Very little is known of the system of teaching in the Hedge Schools, although, a member of the Commissioners of the Board of Education in 1825 complained of the "mechanical and laborious methods by which the memory is exercised" adding that "the understanding and moral powers of children" seem to have no claim upon the teacher's attention. However, the kind of text-book used in the schools is a fairly good indication of the teaching methods employed. In some text-books which have survived there are examples of lessons in `The Elements of Spelling' which cite "the most common and general sounds of the letters, which children should be habituated to, before they enter into the various changes of sound which the same letters should have." The books also advance the theory that "spelling came before reading. It is a fine thing to know how to read; but we must know how to spell first! We cannot read until we can spell." After the children had recited long lists of words and which they were expected to master came the hope "now that I have learned to spell better; I hope I shall be able and may read better now." Much of the work done was by oral repetition, or rehearsing, and reading was done by what might be termed the individual method for each child. This meant each child reading to the teacher from whatever book was available; there was no such thing as an individual reading book. Some of the books read were simple stories, fairy tales and some were full blooded biographies of highwaymen and others that were not at all suitable for children or young people to read. Children brought from home whatever book they could find or was given them; and any alleged harm these books did to the children was more than compensated by their success in learning to read.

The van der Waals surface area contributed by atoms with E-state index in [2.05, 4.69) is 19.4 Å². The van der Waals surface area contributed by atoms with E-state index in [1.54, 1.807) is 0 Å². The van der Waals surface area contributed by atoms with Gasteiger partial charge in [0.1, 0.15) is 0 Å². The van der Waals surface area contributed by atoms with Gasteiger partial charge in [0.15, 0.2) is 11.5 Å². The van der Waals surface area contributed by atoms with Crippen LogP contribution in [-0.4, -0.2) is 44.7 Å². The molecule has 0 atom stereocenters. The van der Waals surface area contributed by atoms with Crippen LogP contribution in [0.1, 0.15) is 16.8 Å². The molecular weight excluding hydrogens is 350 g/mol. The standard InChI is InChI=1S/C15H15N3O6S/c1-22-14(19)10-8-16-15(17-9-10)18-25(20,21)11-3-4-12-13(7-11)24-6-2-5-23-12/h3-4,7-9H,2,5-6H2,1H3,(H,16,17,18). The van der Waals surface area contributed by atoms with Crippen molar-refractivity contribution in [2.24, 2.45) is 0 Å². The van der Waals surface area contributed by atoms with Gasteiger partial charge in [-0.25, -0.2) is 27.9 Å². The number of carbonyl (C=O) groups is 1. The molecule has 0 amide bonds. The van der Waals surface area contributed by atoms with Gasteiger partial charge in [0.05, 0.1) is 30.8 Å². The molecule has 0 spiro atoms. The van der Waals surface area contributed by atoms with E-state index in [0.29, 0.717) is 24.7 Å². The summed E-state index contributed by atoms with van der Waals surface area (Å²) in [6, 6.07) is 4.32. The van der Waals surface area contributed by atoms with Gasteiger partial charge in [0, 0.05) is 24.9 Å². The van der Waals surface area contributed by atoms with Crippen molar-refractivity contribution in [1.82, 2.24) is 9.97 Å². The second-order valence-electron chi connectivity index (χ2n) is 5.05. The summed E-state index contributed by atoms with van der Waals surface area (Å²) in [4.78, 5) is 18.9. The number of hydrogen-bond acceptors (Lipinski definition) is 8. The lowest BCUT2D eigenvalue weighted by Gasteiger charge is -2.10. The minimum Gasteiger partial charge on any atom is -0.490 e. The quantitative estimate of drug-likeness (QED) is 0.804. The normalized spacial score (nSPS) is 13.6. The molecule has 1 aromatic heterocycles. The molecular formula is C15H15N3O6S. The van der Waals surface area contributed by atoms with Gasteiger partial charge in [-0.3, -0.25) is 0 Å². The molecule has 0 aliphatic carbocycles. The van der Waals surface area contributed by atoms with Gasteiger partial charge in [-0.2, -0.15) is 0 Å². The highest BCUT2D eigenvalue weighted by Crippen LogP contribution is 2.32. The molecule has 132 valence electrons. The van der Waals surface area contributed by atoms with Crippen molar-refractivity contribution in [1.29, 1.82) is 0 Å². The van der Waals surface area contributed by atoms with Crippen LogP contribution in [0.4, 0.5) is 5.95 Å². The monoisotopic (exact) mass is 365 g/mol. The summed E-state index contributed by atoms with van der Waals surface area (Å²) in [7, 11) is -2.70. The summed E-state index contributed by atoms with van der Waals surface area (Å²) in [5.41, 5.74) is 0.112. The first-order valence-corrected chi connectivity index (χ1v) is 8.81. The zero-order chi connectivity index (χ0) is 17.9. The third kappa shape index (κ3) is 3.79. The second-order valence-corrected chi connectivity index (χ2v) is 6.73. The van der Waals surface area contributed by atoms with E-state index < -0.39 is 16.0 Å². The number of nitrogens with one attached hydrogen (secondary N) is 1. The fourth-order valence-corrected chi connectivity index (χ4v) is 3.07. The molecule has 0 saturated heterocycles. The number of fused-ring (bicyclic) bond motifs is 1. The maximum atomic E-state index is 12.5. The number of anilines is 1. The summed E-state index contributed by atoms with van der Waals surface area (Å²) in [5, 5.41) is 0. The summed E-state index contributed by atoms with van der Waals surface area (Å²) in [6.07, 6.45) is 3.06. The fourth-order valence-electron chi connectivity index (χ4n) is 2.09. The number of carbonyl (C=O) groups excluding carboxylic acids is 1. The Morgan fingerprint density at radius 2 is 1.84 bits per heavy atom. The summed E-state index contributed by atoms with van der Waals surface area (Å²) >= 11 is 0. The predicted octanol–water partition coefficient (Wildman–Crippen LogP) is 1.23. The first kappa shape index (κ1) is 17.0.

The teaching of arithmetic appears to have been more structured and systematic. Text-books of the time indicate - rules being clearly given, followed by two sets of examples; the first of which consisted of carefully graduated problems while the second contained more difficult questions. The books also showed correlation of arithmetic with other subjects such as Chronology, History and Mechanics. The author of the book had much faith in its application as he concluded: "I rely upon the event of any trials that may be made upon boys of the higher and lower classes in Ireland, in which I am certain it will be found that not only the common, but the higher parts of arithmetic are better understood and more expertly practised by boys without shoes and stockings, than by young gentlemen riding home on horseback, or in coaches, to enjoy their Christmas idleness."

Discipline was thought to be severe in the Hedge Schools. "The obligation to silence, though it may give the master more ease, imposes a new moral duty upon the child." James Nash who was an old hedge schoolmaster told his friend Thomas Meagher: "My school is below there, and I flog the boys every morning all round to teach them to be Spartans." The extent of the punishment which Nash administered is not known, but, like most other schoolmasters of his day, he would evidently take no excuses for the neglect of study.

The working of the Hedge Schools at that time is described in records kept by a teacher of his day's work: "Our school begins precisely at ten o'clock in the morning for we cannot begin earlier, as many of the children come from a distance. Every child must be in his seat by that time. I then open the school by reading a Psalm or Hymn. After that, they all repeat a task to me, of grammar or spelling, and then a lesson in classes, for I have them all classed together according to their several abilities. About twenty of the children write on paper with quills, twenty on slate and twenty on sand. After writing they all have a lesson, and a task of scripture verses which they commit to memory. The labour of the day is concluded by reading a Psalm and making a few remarks of a religious nature, suitable to the subject, and adapted to their capabilities, to which they listen with great attention."